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Lucker Hall

Northumberland, England

The Holy Island of Lindisfarne: what makes Lindisfarne so important?

Posted by Luci Ackers on Jun 21, 2016
The Holy Island of Lindisfarne: what makes Lindisfarne so important?
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A tiny corner of Northumberland is home to, arguably, one of the most important sites of British history...

The Holy Island of Lindisfarne was hugely important during the 7th and 8th centuries as a hub of Celtic Christian worship. The priory itself was founded early in the 7th century by Saint Aiden and was to become the destination of the very first Viking raids in 793 CE. Vikings landed from Scandinavia and stormed the priory, killing many of the monks who lived there. As a result many see Lindisfarne's fate as symbolic of the beginning of the Viking Age in Britain.

Holy Island is now a popular visitor's attraction and people travel to view the ruins of the priory and the small castle which is also on the island. What's left of the priory today is the remains of a later structure built when the priory was re-established during Norman times; it dates from the late 11th century and is an incredibly haunting collection of ruins that look out over the coastline and across the water of the bay to the castle sitting out on the headland.

Visiting today

The building work of the small 16th century castle was taking place around the time the priory went out of use and was therefore built with some of the priory's stones on the highest point of the island. The castle's walled garden was designed by famous horticulturalist Gertrude Jekyll in the early 20th century and has recently been restored. In 2006 work concluded and the garden was returned to Jekyll's original planting plan. The castle, nearby lime kilns and Jekyll's garden are now all in the care of the National Trust, so you are welcome to explore and discover all the history for yourself.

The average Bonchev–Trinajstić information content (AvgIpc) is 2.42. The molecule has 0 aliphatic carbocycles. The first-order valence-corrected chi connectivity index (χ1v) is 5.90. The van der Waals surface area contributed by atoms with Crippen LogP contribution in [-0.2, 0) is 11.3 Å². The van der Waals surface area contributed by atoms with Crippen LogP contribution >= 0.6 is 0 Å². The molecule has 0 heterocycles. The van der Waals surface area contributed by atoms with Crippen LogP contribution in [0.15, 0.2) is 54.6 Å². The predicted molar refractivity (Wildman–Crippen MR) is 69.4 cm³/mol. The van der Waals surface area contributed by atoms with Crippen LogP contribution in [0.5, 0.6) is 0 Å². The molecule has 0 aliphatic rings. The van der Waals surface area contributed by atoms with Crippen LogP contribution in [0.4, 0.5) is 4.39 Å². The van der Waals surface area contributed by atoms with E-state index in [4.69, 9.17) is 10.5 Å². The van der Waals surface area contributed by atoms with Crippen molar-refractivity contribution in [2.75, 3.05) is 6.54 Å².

Opening times can vary depending on the tide and the time of year so do check the National Trust website before setting off!

Nature Reserve status

Lindisfarne is a tidal island, reached by a causeway which is accessible during low tide. It's really important to be aware of tide times when planning a visit, so as not to be stranded! Not only is the island part of the stunning Northumberland Coast Area of Outstanding Natural Beauty, but is also a National Nature Reserve. The island is protected for its important wetland habitat and attracts a range of significant species of birds including large numbers of waders and wildfowl. The nature reserve encourages a variety of flora and fauna, both on land and along the coast, its position making it rich in vegetation, grasses and insects which thrive on the sand dunes. The intertidal mudflats and salt marshes are ideal feeding grounds for wintering birds such as geese, wigeons and teal. Grey seals enjoy the rocky shoreline and can often be spotted in the shallow waters.

As long as you time your visit right you'll be able to to enjoy great walks around the island and across the sand along the ancient route called the Pilgrims Way (the final part of the St. Cuthbert's Way long distance trail) – it is marked out by wooden posts and the views are spectacular. You should be able to find the safe crossing times on the Visit Northumberland website.

Lucker Hall is just a half hour's drive away and so makes a great base for exploring this exquisite coastline and its long, interesting history.

 

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Luci Ackers
Author: Luci Ackers

Luci loves getting out and about for a good cycle ride or easy-going walks in the countryside, and thoroughly enjoyed the time she previously spent working for the National Trust. Her love of writing started from a young age and on rainy days nothing beats curling up in a secret corner with a good book.


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